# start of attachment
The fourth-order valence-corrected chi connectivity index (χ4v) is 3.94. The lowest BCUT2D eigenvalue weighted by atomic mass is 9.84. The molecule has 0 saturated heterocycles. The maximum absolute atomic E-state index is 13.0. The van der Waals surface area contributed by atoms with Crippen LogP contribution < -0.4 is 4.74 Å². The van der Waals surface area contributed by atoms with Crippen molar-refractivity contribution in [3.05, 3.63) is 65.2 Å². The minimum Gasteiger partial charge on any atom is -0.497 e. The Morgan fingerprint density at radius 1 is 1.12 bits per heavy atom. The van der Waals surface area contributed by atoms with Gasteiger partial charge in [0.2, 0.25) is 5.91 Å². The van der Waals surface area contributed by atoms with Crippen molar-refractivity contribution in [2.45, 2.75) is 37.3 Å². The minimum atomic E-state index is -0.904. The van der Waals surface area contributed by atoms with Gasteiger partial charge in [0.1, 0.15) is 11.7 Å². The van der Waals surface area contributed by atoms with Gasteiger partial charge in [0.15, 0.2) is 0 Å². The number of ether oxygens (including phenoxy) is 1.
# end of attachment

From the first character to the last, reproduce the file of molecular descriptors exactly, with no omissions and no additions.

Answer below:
The fourth-order valence-corrected chi connectivity index (χ4v) is 3.94. The lowest BCUT2D eigenvalue weighted by atomic mass is 9.84. The molecule has 0 saturated heterocycles. The maximum absolute atomic E-state index is 13.0. The van der Waals surface area contributed by atoms with Crippen LogP contribution < -0.4 is 4.74 Å². The van der Waals surface area contributed by atoms with Crippen molar-refractivity contribution in [3.05, 3.63) is 65.2 Å². The minimum Gasteiger partial charge on any atom is -0.497 e. The Morgan fingerprint density at radius 1 is 1.12 bits per heavy atom. The van der Waals surface area contributed by atoms with Gasteiger partial charge in [0.2, 0.25) is 5.91 Å². The van der Waals surface area contributed by atoms with Crippen molar-refractivity contribution in [2.45, 2.75) is 37.3 Å². The minimum atomic E-state index is -0.904. The van der Waals surface area contributed by atoms with Gasteiger partial charge in [0.1, 0.15) is 11.7 Å². The van der Waals surface area contributed by atoms with Gasteiger partial charge in [0.15, 0.2) is 0 Å². The number of ether oxygens (including phenoxy) is 1.